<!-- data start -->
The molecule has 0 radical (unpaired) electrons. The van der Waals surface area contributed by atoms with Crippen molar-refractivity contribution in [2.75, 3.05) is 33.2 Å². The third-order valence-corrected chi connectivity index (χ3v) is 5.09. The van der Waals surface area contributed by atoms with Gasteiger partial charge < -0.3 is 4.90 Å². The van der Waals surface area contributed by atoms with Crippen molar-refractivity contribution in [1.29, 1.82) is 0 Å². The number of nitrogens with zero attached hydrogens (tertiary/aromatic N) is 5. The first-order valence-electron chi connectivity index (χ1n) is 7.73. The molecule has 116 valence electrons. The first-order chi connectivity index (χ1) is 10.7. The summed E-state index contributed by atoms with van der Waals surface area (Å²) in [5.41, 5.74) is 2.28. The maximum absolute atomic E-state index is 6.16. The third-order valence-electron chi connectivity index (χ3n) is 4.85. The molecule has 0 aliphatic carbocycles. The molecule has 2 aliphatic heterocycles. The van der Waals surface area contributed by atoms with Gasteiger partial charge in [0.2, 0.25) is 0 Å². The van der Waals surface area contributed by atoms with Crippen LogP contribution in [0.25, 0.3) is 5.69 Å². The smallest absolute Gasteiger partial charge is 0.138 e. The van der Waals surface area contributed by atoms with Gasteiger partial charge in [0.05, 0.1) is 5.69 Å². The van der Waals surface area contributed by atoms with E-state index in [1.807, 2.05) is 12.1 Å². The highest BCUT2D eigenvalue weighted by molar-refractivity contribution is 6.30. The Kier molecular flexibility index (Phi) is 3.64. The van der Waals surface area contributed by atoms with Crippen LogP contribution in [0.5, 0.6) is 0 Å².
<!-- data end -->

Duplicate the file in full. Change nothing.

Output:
The molecule has 0 radical (unpaired) electrons. The van der Waals surface area contributed by atoms with Crippen molar-refractivity contribution in [2.75, 3.05) is 33.2 Å². The third-order valence-corrected chi connectivity index (χ3v) is 5.09. The van der Waals surface area contributed by atoms with Gasteiger partial charge < -0.3 is 4.90 Å². The van der Waals surface area contributed by atoms with Crippen molar-refractivity contribution in [1.29, 1.82) is 0 Å². The number of nitrogens with zero attached hydrogens (tertiary/aromatic N) is 5. The first-order valence-electron chi connectivity index (χ1n) is 7.73. The molecule has 116 valence electrons. The first-order chi connectivity index (χ1) is 10.7. The summed E-state index contributed by atoms with van der Waals surface area (Å²) in [5.41, 5.74) is 2.28. The maximum absolute atomic E-state index is 6.16. The third-order valence-electron chi connectivity index (χ3n) is 4.85. The molecule has 0 aliphatic carbocycles. The molecule has 2 aliphatic heterocycles. The van der Waals surface area contributed by atoms with Gasteiger partial charge in [0.2, 0.25) is 0 Å². The van der Waals surface area contributed by atoms with Crippen LogP contribution in [0.25, 0.3) is 5.69 Å². The smallest absolute Gasteiger partial charge is 0.138 e. The van der Waals surface area contributed by atoms with Gasteiger partial charge in [0.05, 0.1) is 5.69 Å². The van der Waals surface area contributed by atoms with E-state index in [1.807, 2.05) is 12.1 Å². The highest BCUT2D eigenvalue weighted by molar-refractivity contribution is 6.30. The Kier molecular flexibility index (Phi) is 3.64. The van der Waals surface area contributed by atoms with Crippen LogP contribution in [0.5, 0.6) is 0 Å².